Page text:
But there’s more to it than that. Silicon Valley elites justify the subsidies in the name of monopolistic growth expectations and the building of “eco-systems”*. They believe if monopoly status is achieved, profitability will follow naturally from that point.
Yet, as FT Alphaville has long maintained, there is no reason to assume Uber’s obliteration of local competition across the planet will create a sustainable business in the long term. Costs are costs, even if you’re a monopoly. As long as people have cheaper alternatives (public transport, legs), they will defect if the break-even price is higher than their inconvenience tolerance threshold.
The fact Silicon Valley thinks otherwise is sadly symptomatic of the emperor’s new clothes groupthink dominating the sector. Though it does explain the sector’s obsession with popularising the idea that public transport can be done away with. (Less investment in public transport will lead to fewer competitively priced alternatives, empowering the Uber monopoly in the long run).
Note the FT is addressing the basic economics of the model, not the ludicrous “all the drivers are self-employed, nothing to do with us, Guv, we’re just a tech platform” position Uber presented when losing a recent employment tribunal case.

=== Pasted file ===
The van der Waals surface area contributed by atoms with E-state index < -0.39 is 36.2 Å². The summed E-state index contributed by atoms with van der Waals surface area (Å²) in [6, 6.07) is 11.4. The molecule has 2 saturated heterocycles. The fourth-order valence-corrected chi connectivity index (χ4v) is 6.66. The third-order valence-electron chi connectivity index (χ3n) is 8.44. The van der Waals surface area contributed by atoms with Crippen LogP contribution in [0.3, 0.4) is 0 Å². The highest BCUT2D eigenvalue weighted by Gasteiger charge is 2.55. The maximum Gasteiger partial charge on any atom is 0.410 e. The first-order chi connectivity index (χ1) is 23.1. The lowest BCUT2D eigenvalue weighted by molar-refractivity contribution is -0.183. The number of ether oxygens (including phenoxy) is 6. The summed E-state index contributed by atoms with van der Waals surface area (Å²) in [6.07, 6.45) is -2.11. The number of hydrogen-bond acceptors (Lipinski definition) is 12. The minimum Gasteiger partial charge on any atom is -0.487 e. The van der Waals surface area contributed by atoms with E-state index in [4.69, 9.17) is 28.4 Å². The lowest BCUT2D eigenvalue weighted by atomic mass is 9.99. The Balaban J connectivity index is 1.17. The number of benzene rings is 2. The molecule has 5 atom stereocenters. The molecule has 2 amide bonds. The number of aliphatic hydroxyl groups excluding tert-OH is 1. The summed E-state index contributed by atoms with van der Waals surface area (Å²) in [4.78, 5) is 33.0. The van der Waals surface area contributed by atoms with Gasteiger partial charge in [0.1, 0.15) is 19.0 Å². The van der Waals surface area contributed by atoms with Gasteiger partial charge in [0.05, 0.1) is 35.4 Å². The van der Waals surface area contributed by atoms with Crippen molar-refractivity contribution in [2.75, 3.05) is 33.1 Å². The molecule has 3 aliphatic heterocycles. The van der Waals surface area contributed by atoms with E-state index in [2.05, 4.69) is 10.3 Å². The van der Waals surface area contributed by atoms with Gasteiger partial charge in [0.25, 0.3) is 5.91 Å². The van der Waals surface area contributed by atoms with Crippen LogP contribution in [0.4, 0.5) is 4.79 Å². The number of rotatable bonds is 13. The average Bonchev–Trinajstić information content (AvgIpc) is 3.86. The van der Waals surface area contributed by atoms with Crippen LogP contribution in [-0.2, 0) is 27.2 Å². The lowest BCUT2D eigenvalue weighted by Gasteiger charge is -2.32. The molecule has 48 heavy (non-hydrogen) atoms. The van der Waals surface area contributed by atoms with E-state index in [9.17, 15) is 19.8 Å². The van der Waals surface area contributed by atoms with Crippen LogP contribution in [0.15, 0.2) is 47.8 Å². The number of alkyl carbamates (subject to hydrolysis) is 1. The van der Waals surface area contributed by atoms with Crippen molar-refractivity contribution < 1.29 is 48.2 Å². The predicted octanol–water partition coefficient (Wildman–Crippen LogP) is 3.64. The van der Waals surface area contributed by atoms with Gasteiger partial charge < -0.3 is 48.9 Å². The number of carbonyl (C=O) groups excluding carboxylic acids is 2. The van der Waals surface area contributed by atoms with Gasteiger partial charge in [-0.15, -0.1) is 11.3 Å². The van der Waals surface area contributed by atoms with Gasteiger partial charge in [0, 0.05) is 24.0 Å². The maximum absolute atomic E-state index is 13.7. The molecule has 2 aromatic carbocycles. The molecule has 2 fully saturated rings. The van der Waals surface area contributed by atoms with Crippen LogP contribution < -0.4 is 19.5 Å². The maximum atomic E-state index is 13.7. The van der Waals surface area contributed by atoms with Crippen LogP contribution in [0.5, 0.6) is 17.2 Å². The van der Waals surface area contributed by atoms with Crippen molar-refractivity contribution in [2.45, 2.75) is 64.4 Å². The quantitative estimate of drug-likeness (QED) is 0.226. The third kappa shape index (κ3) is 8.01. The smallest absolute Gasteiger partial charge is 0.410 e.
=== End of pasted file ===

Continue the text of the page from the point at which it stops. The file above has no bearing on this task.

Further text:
If you walk into a newsagent, and pick up a copy of the Sunday Sport (American readers, think the National Enquirer but with a lower proportion of true stories), you have a number of contextual clues that suggest a story with the headline “Ed Miliband’s Dad Killed My Kitten” might not be entirely true. The prominent soft porn and chatline adverts; the placement alongside other stories like “Bus found buried at south pole” and “World War 2 Bomber Found on Moon”; and the fact that the paper is in its 30th year of publishing, letting readers build up a consistent view about the title based on previous experience.
If a friend shares that same article on Facebook, something very different happens. The story is ripped from its context, and presented as a standard Facebook post. At the top, most prominently, is the name and photo of the person you know in real life who is sharing the piece. That gives the article the tacit support and backing of someone you really know, which makes it far more likely to slip past your bullshit detector.
Next, Facebook pulls the top image, headline, and normally an introductory paragraph, and formats it in its own style: the calming blue text, the standard system font, and the picture cropped down to a standard aspect ratio. Sometimes, that content will be enough for a canny reader to realise something is up: poor spelling, bad photoshopping, or plain nonsensical stories, can’t be massaged away by Facebook’s design sense.
Nonetheless, the fact that every link on Facebook is presented in the same way serves the average out the credibility of all the posts on the site. The Sunday Sport’s credibility gets a boost, while the Guardian’s gets a drop: after all, everyone knows you can’t trust everything you read on Facebook.